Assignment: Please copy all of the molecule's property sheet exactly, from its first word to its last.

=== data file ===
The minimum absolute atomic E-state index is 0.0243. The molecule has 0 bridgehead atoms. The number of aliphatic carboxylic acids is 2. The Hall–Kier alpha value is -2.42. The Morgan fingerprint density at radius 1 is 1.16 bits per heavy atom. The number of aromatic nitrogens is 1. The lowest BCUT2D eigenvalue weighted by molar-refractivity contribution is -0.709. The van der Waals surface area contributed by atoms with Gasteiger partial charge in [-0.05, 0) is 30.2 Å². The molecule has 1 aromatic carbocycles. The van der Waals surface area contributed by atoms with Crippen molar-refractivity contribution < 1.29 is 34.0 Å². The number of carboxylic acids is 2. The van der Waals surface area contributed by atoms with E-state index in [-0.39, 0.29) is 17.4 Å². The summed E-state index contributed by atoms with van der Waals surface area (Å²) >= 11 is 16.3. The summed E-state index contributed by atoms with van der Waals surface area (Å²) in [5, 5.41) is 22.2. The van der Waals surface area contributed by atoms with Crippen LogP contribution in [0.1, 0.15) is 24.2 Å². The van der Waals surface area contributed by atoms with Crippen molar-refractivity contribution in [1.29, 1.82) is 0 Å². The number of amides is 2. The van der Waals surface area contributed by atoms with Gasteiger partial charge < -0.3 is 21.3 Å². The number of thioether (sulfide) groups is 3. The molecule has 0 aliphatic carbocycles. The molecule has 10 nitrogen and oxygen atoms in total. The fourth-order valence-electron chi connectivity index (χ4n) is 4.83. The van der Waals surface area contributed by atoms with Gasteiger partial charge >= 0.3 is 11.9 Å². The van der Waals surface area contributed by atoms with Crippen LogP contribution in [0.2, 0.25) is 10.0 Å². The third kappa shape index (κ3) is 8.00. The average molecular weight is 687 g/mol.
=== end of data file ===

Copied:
The minimum absolute atomic E-state index is 0.0243. The molecule has 0 bridgehead atoms. The number of aliphatic carboxylic acids is 2. The Hall–Kier alpha value is -2.42. The Morgan fingerprint density at radius 1 is 1.16 bits per heavy atom. The number of aromatic nitrogens is 1. The lowest BCUT2D eigenvalue weighted by molar-refractivity contribution is -0.709. The van der Waals surface area contributed by atoms with Gasteiger partial charge in [-0.05, 0) is 30.2 Å². The molecule has 1 aromatic carbocycles. The van der Waals surface area contributed by atoms with Crippen molar-refractivity contribution < 1.29 is 34.0 Å². The number of carboxylic acids is 2. The van der Waals surface area contributed by atoms with E-state index in [-0.39, 0.29) is 17.4 Å². The summed E-state index contributed by atoms with van der Waals surface area (Å²) >= 11 is 16.3. The summed E-state index contributed by atoms with van der Waals surface area (Å²) in [5, 5.41) is 22.2. The van der Waals surface area contributed by atoms with Crippen LogP contribution in [0.1, 0.15) is 24.2 Å². The van der Waals surface area contributed by atoms with Crippen molar-refractivity contribution in [1.29, 1.82) is 0 Å². The number of amides is 2. The van der Waals surface area contributed by atoms with Gasteiger partial charge < -0.3 is 21.3 Å². The number of thioether (sulfide) groups is 3. The molecule has 0 aliphatic carbocycles. The molecule has 10 nitrogen and oxygen atoms in total. The fourth-order valence-electron chi connectivity index (χ4n) is 4.83. The van der Waals surface area contributed by atoms with Gasteiger partial charge >= 0.3 is 11.9 Å². The van der Waals surface area contributed by atoms with Crippen LogP contribution in [0.2, 0.25) is 10.0 Å². The third kappa shape index (κ3) is 8.00. The average molecular weight is 687 g/mol.